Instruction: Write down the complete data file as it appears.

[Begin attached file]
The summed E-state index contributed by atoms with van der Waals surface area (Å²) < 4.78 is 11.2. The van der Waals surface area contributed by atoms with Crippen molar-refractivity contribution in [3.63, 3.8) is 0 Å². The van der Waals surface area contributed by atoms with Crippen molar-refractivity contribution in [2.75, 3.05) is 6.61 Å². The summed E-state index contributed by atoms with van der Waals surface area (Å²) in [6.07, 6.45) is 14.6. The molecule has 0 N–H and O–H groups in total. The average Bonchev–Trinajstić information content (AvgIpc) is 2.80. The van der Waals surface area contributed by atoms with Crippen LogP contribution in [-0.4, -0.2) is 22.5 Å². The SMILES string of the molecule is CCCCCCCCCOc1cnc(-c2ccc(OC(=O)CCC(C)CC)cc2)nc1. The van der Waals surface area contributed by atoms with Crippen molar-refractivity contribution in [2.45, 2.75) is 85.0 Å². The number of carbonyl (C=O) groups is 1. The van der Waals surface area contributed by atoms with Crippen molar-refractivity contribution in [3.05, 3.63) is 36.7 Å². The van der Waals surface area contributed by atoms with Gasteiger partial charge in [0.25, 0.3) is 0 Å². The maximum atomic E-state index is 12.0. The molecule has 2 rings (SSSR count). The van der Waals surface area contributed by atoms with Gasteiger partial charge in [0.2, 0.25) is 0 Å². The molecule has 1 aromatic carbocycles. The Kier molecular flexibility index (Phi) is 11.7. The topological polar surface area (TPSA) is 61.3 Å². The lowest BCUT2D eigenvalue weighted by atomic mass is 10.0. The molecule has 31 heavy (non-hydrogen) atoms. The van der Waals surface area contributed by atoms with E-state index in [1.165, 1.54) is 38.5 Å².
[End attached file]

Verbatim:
The summed E-state index contributed by atoms with van der Waals surface area (Å²) < 4.78 is 11.2. The van der Waals surface area contributed by atoms with Crippen molar-refractivity contribution in [3.63, 3.8) is 0 Å². The van der Waals surface area contributed by atoms with Crippen molar-refractivity contribution in [2.75, 3.05) is 6.61 Å². The summed E-state index contributed by atoms with van der Waals surface area (Å²) in [6.07, 6.45) is 14.6. The molecule has 0 N–H and O–H groups in total. The average Bonchev–Trinajstić information content (AvgIpc) is 2.80. The van der Waals surface area contributed by atoms with Crippen LogP contribution in [-0.4, -0.2) is 22.5 Å². The SMILES string of the molecule is CCCCCCCCCOc1cnc(-c2ccc(OC(=O)CCC(C)CC)cc2)nc1. The van der Waals surface area contributed by atoms with Crippen molar-refractivity contribution in [2.45, 2.75) is 85.0 Å². The number of carbonyl (C=O) groups is 1. The van der Waals surface area contributed by atoms with Crippen molar-refractivity contribution in [3.05, 3.63) is 36.7 Å². The van der Waals surface area contributed by atoms with Gasteiger partial charge in [0.25, 0.3) is 0 Å². The maximum atomic E-state index is 12.0. The molecule has 2 rings (SSSR count). The van der Waals surface area contributed by atoms with Gasteiger partial charge in [0.2, 0.25) is 0 Å². The molecule has 1 aromatic carbocycles. The Kier molecular flexibility index (Phi) is 11.7. The topological polar surface area (TPSA) is 61.3 Å². The lowest BCUT2D eigenvalue weighted by atomic mass is 10.0. The molecule has 31 heavy (non-hydrogen) atoms. The van der Waals surface area contributed by atoms with E-state index in [1.165, 1.54) is 38.5 Å².